This is going to sound odd and isn’t really relevant to the WIP but I kind of have always wanted to go to a huge library and sit sifting through some microfiche. Maybe I should add that to my Bucket List. Actually maybe I could look up something from the 1960s for this book (an era I did look at on one of my OU courses) – anyone fancy a trip?
Finally, Catherine Donald asked
‘I’m interested in the way you write the characters. Do you already have their personalities pre-formed in your mind before you start writing, or do they develop as you write the story?’
I don’t know if you saw the Ideas post and the comments https://kirstyes.co.uk/2012/04/10/i-is-for-atozchallenge-2012/ but Teresa, I believe correctly, identified that I am more of a ‘pantser’ when it comes to writing. This means that, although I have some rough snippets of plot and some ideas of general personality traits, that I make it up as I go. I’ve only got very basic character profiles which at some point I’m going to have to fill in to ensure consistency. Like I said in answer to Jay’s question it is through the challenges that the characters face that we learn about them – I learn about them when I put them in those situations too. For instance I originally had one character doing something that they told me they wouldn’t do thank you very much and so I gave someone else that function. I’m really not sure where they come from but they seem to arrive fairly formed or at least I hope it seems that way. I think I’m going to have to start making notes to myself about why I make certain decisions so that I can answer questions like this easier.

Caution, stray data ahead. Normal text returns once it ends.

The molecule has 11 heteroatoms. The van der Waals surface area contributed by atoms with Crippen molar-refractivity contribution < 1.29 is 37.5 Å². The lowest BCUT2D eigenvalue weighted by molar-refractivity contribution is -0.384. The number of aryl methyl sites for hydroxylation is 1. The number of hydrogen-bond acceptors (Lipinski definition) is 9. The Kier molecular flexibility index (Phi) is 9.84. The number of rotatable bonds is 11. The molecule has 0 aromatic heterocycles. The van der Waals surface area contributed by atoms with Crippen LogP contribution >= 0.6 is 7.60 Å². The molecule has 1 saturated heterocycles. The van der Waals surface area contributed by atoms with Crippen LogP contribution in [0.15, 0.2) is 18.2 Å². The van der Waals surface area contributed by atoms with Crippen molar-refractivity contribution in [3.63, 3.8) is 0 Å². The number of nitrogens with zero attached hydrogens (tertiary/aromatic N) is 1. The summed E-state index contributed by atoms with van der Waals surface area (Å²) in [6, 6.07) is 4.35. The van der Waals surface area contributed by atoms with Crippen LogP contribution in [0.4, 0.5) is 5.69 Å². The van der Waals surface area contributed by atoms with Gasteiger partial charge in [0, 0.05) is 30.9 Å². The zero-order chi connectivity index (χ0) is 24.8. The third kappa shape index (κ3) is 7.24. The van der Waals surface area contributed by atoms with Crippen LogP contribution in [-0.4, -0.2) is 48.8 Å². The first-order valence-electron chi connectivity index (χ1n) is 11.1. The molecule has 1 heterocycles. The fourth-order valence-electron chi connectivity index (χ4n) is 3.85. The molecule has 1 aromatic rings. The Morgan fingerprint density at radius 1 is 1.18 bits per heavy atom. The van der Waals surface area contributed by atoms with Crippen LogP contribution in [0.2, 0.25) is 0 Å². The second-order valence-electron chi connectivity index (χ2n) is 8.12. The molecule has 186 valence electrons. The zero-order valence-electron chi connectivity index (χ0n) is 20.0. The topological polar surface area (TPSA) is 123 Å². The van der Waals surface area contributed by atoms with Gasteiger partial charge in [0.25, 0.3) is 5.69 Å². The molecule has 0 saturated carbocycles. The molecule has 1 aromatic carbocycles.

Any more questions?